The Cowboys can thank their defense, which has become one of the league’s more dominating units on that side of the football.

And, surprisingly, they can thank the roster-tinkering acumen of Jerry Jones, their owner and general manager who made the trade for wide receiver Amari Cooper that turned around their season.

Those factors have Dallas in prime position to win the NFC East.

The Cowboys all but wrapped up the division title Sunday evening when they outlasted the Philadelphia Eagles, 29-23, on a tipped-pass touchdown catch by Cooper in overtime. The play ended a thrilling game at AT&T Stadium and capped another fantastic performance by Cooper.

“This,” Tony Dungy said later on NBC, “is why they gave up a first-round draft choice to get him.”

Indeed it is. That first-round pick that Jones and the Cowboys sent to the Oakland Raiders to obtain Cooper was intensely debated at the time. Was it too much? Cooper had been a Pro Bowl selection in each of his first two seasons in Oakland, but he’d failed since then to maintain the same level of production. Had Jones’s tinkering on the football side of the operation led to the Cowboys overpaying?

No one is wondering that now, not with the Cowboys on a five-game winning streak. They have a 5-1 record since making the trade with Cooper becoming a difference-maker on offense. He had 10 catches for 217 yards and three touchdowns against the Eagles, topping his eight-catch, 180-yard, two-touchdown performance against the Washington Redskins on Thanksgiving.

“I’ve always believed the trade I made for Tony Dorsett was one of the greatest trades in NFL history,” former longtime Cowboys executive Gil Brandt wrote on Twitter. “At the risk of being too reactive the trade Jerry Jones made for Amari Cooper could end up being right up there. I loved it for Dallas when it happened, it looks even better now.”

The Cowboys, with a record of 8-5, have a two-game lead on the Eagles and Redskins in the NFC East. They hold the tiebreaker advantage over the Eagles by virtue of beating them twice. The Redskins look done, having succumbed to their injuries at quarterback and along their offensive line. The New York Giants, at 5-8, got started too late. The division race essentially ended with Cooper’s touchdown catch in overtime Sunday.

“It’s been a dream come true,” Cooper told Fox after the game. “When I was young and thought about playing in the NFL, this is the experience …. It’s exciting.”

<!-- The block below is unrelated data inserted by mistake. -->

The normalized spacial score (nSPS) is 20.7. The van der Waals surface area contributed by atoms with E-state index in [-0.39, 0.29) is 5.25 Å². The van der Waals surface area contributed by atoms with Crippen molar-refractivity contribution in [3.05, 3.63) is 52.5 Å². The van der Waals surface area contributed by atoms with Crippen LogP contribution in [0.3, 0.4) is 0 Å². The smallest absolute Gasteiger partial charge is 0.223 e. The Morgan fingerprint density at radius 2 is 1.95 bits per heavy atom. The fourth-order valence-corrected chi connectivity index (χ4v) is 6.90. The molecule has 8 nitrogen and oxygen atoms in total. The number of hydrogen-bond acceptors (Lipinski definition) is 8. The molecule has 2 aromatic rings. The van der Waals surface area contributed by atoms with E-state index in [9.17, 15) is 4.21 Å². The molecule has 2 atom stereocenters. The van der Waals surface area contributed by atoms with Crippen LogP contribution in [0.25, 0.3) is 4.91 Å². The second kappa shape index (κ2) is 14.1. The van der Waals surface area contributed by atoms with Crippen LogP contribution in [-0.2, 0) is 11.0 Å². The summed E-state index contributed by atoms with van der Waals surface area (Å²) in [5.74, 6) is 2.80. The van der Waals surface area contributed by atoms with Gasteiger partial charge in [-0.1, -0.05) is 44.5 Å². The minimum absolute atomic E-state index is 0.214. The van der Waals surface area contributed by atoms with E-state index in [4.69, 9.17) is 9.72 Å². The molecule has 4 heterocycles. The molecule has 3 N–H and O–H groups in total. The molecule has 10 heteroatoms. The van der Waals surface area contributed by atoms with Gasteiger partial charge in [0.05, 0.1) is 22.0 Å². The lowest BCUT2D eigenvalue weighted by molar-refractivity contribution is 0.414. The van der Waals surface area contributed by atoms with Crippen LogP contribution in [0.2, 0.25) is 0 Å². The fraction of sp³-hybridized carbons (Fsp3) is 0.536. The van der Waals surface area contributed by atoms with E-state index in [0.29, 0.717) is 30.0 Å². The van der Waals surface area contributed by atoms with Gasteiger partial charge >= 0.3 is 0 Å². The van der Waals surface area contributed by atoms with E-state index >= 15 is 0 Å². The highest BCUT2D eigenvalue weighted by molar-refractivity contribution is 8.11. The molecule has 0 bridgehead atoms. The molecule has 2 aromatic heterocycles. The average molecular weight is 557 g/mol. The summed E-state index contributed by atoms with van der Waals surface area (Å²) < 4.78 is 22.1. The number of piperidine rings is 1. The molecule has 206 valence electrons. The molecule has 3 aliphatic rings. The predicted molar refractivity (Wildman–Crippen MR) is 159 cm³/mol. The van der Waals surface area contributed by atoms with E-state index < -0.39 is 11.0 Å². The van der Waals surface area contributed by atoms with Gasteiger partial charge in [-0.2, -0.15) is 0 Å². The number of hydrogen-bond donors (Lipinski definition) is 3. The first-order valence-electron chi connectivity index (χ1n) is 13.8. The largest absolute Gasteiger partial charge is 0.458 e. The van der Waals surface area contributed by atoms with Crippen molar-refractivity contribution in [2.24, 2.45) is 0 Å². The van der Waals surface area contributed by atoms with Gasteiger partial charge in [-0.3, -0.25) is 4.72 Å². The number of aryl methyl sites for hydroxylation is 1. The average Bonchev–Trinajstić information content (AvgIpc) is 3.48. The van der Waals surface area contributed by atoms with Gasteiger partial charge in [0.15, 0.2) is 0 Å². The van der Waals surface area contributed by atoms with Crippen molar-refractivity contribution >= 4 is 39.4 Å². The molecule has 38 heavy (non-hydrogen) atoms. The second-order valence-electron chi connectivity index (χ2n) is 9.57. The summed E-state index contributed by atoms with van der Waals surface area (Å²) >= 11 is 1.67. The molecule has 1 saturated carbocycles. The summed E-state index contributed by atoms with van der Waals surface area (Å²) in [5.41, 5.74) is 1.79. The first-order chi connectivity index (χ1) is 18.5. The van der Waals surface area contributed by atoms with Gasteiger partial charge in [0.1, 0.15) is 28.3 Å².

The final touchdown was aided by some very good fortune. The pass by Cowboys quarterback Dak Prescott was deflected by Eagles cornerback Rasul Douglas, but the ball went directly to Cooper on the carom. He made the grab and strolled into the end zone.

“I just stayed with the ball,” Cooper said, “and thank God.”

Prescott threw for 455 yards and three touchdowns on a 42-for-54 passing day. But his mistakes also kept the Eagles in the game. Prescott threw two interceptions and lost a fumble.

The Cowboys crafted a 9-0 lead on a trio of field goals by kicker Brett Maher, including a 62-yarder right before halftime. The Dallas defense was bottling up the Philadelphia offense and controlling the game.

But Prescott made a terribly off-target throw that set up a touchdown for the Eagles, who missed the extra point. He lost a fumble to set up a tying field goal for the Eagles.

That Cowboys, on a pair of Prescott-to-Cooper touchdowns, seized a pair of seven-point leads in the fourth quarter. But the Eagles answered each time on touchdown passes by quarterback Carson Wentz, first to tight end Dallas Goedert and then to running back Darren Sproles. The Wentz-to-Sproles touchdown, with evened the game at 23, came after the Eagles were victimized by a dreadful offensive pass interference call against Goedert to nullify a long touchdown.

“In Dallas that’s … not offensive pass interference,” former NFL officiating czar Dean Blandino, now a rules analyst for Fox, wrote on Twitter.

No, it wasn’t. But the Eagles persevered and tied the game, with Coach Doug Pederson opting against a two-point conversion try that, if successful, would have given Philadelphia the lead in the final two minutes of regulation.

That seemed to go against Pederson’s daring nature. And the Eagles never got the ball again. The Cowboys’ drive toward a possible winning field goal at the end of regulation was undone by a bad snap and, later, a sack of Prescott. But the Cowboys got the ball first in overtime and went on an eight-minute drive which ended in Cooper’s third touchdown, converting a fourth-down along the way on a run by tailback Ezekiel Elliott.

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